Keto diet: based on science or millions of dollars
When you don’t eat enough carbohydrates, you force your body to burn more fat. “However, this rise in fat [burning] is often misconstrued as a greater rate of net [fat mass] reduction [on the body].” But that ignores the fact that on a ketogenic diet your fat intake shoots up as well. The question is what happens to your overall body fat balance. You can’t empty a tub by widening the drain if you’re cranking up the faucet at the same time. Low-carb advocates had a theory, though: the so-called “carbohydrate–insulin model of obesity.”
Proponents of low-carb diets, whether a ketogenic diet or a more relaxed form of carbohydrate restriction, suggested that the decreased insulin secretion would lead to less fat storage. And so, even if you were eating more fat, less of it would stick to your frame. So, we’d be burning more and storing less, the perfect combination for fat loss—or so the theory went. To their credit, instead of just speculating about it, they decided to put it to the test.
Gary Taubes formed the Nutrition Science Initiative to sponsor research to validate the carbohydrate–insulin model. He’s the journalist who wrote the controversial 2002 New York Times Magazine piece, “What if It’s All Been a Big Fat Lie?”, which attempted to turn nutrition dogma on its head by arguing in favor of the Atkins diet, with its bunless bacon cheeseburgers based on the carbohydrate–insulin model. (Much of Nina Teicholz’s book The Big Fat Surprise is simply recycled from Taubes’s earlier work).
In response, some of the very researchers Taubes cited to support his thesis accused him of twisting their words. “The article was incredibly misleading,” one said. “I was horrified.” “He took this weird little idea and blew it up, and people believed him,” said another. “What a disaster.” It doesn’t matter what people say, though. All that matters is the science.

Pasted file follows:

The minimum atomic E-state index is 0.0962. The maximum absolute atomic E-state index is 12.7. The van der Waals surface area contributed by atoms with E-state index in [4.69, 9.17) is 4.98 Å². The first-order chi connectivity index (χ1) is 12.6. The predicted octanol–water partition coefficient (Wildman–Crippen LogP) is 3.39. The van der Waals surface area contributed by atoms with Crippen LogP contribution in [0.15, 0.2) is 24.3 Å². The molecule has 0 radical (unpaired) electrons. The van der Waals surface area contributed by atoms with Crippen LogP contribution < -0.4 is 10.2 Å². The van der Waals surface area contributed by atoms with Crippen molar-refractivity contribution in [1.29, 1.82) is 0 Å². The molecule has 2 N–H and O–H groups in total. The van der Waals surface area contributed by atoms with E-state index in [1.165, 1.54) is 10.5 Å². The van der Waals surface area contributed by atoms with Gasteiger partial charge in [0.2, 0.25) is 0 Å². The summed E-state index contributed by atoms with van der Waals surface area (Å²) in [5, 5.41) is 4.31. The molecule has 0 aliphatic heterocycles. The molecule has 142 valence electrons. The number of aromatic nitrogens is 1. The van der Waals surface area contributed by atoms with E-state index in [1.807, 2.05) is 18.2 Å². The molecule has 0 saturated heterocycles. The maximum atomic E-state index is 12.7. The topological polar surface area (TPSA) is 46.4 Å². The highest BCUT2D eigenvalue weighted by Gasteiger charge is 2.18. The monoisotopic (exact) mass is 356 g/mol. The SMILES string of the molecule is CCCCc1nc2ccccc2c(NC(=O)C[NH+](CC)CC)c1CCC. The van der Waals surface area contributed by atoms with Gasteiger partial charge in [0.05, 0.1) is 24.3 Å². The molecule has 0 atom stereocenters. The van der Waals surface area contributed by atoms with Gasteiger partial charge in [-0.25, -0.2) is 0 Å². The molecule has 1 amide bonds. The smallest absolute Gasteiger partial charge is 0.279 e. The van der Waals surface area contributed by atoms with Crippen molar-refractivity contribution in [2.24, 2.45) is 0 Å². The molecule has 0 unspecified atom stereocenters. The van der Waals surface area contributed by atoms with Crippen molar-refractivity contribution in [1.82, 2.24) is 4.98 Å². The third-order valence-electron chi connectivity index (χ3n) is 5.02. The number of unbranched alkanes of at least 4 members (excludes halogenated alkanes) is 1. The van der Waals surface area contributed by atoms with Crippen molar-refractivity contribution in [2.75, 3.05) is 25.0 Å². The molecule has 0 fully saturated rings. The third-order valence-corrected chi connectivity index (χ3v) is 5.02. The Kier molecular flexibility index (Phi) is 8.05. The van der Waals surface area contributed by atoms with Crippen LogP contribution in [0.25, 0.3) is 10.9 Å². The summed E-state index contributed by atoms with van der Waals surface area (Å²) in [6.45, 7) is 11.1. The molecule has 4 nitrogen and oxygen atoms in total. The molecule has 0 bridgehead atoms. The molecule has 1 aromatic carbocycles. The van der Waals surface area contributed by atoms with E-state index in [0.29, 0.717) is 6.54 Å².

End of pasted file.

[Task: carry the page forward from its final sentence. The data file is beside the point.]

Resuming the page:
Taubes attracted $40 million in committed funding for his Nutrition Science Initiative to prove to the world you could lose more body fat on a ketogenic diet. They contracted noted NIH researcher Kevin Hall to perform the study. Seventeen overweight men were effectively locked in what’s called a metabolic ward for two months to allow researchers total control over their diets. For the first month, they were placed on a typical high-carbohydrate diet (50 percent carbohydrate; 35 percent fat; 15 percent protein), and then they were switched to a low-carb ketogenic diet (only 5 percent of calories from carbohydrate; 80 percent fat) for the second month. Both diets had the same number of daily calories. So, if a calorie is a calorie when it comes to weight loss, then there should be no difference in body fat loss on the regular diet versus the ketogenic diet. If Taubes was right, though, if fat calories were somehow less fattening, then body fat loss would become accelerated. What happened instead, in the very study funded by the Nutrition Science Initiative, was that “[b]ody fat loss slowed” upon switching to the ketogenic diet.
Wait…why do people think the keto diet works, if it’s actually slowing fat loss? Well, if you just looked at the readings on their bathroom scales, the ketogenic diet would seem like a smashing success. They went from losing less than a pound a week on the regular diet in the two weeks before they switched to losing three and a half pounds within seven days after the switch to the ketogenic diet. But what was happening inside their bodies told a totally different story. Their rate of body fat loss was slowed by more than half. So, most of what they were losing was just water weight. (The reason they started burning less fat on a ketogenic diet was presumed to be because without the preferred fuel, carbohydrates, their bodies started burning more of its own protein.)
And that’s exactly what happened. Switching to a ketogenic diet made them lose less fat mass and more fat-free mass; they lost more lean mass. That may help explain why the leg muscles of CrossFit trainees placed on a ketogenic diet may shrink as much as 8 percent. The vastus lateralis is your biggest quads muscle in your leg. Shrunk in thickness by 8 percent on a ketogenic diet.
Yes, the study subjects started burning more fat on the ketogenic diet, but they were also eating so much more fat on the ketogenic diet that they ended up retaining more fat in their body, despite the lower insulin levels. This is “diametrically opposite” to what the keto crowd predicted, and this from the guy they paid to support their theory. In science-speak, “the carbohydrate–insulin model failed experimental interrogation.”
In light of this “experimental falsification” of the low-carb theory, the Nutrition Science Initiative effectively collapsed…. but, based on their tax returns, not before Taubes and his co-founder personally pocketed millions of dollars in compensation.
This article has been reprinted from the NutritionFacts.org website with permission from the NutritionFacts team. This article has been exclusively first published on NutritionFacts.org – a strictly non-commercial, science-based public service providing free updates on the latest in nutrition research.